13. Modeling aeolian dune and dune field evolution

    Science.gov (United States)

    Diniega, Serina

    Aeolian sand dune morphologies and sizes are strongly connected to the environmental context and physical processes active since dune formation. As such, the patterns and measurable features found within dunes and dune fields can be interpreted as records of environmental conditions. Using mathematical models of dune and dune field evolution, it should be possible to quantitatively predict dune field dynamics from current conditions or to determine past field conditions based on present-day observations. In this dissertation, we focus on the construction and quantitative analysis of a continuum dune evolution model. We then apply this model towards interpretation of the formative history of terrestrial and martian dunes and dune fields. Our first aim is to identify the controls for the characteristic lengthscales seen in patterned dune fields. Variations in sand flux, binary dune interactions, and topography are evaluated with respect to evolution of individual dunes. Through the use of both quantitative and qualitative multiscale models, these results are then extended to determine the role such processes may play in (de)stabilization of the dune field. We find that sand flux variations and topography generally destabilize dune fields, while dune collisions can yield more similarly-sized dunes. We construct and apply a phenomenological macroscale dune evolution model to then quantitatively demonstrate how dune collisions cause a dune field to evolve into a set of uniformly-sized dunes. Our second goal is to investigate the influence of reversing winds and polar processes in relation to dune slope and morphology. Using numerical experiments, we investigate possible causes of distinctive morphologies seen in Antarctic and martian polar dunes. Finally, we discuss possible model extensions and needed observations that will enable the inclusion of more realistic physical environments in the dune and dune field evolution models. By elucidating the qualitative and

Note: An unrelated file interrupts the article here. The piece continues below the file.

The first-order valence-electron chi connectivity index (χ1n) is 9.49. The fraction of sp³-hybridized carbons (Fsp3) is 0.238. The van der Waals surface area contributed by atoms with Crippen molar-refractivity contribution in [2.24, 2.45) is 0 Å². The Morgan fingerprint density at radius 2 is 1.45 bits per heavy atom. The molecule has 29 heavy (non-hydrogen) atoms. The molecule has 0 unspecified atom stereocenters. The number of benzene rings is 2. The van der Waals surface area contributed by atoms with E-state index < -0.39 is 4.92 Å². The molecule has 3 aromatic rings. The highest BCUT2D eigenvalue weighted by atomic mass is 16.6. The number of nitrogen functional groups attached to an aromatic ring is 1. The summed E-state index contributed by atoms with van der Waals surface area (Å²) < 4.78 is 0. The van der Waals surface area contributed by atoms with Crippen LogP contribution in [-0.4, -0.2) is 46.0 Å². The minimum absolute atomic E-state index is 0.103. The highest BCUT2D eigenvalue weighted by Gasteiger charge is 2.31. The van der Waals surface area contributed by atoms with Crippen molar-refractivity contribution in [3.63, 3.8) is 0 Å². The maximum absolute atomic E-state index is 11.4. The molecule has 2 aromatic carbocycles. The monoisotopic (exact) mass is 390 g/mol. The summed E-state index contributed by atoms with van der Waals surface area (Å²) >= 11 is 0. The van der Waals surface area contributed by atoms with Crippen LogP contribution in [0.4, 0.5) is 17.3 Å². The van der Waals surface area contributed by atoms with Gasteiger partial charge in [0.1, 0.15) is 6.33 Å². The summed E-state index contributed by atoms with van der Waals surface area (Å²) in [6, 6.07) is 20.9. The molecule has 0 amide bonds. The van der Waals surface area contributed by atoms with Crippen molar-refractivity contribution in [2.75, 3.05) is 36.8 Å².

14. Flower resource and land management drives hoverfly communities and bee abundance in seminatural and agricultural grasslands.

    Science.gov (United States)

    Lucas, Andrew; Bull, James C; de Vere, Natasha; Neyland, Penelope J; Forman, Dan W

    2017-10-01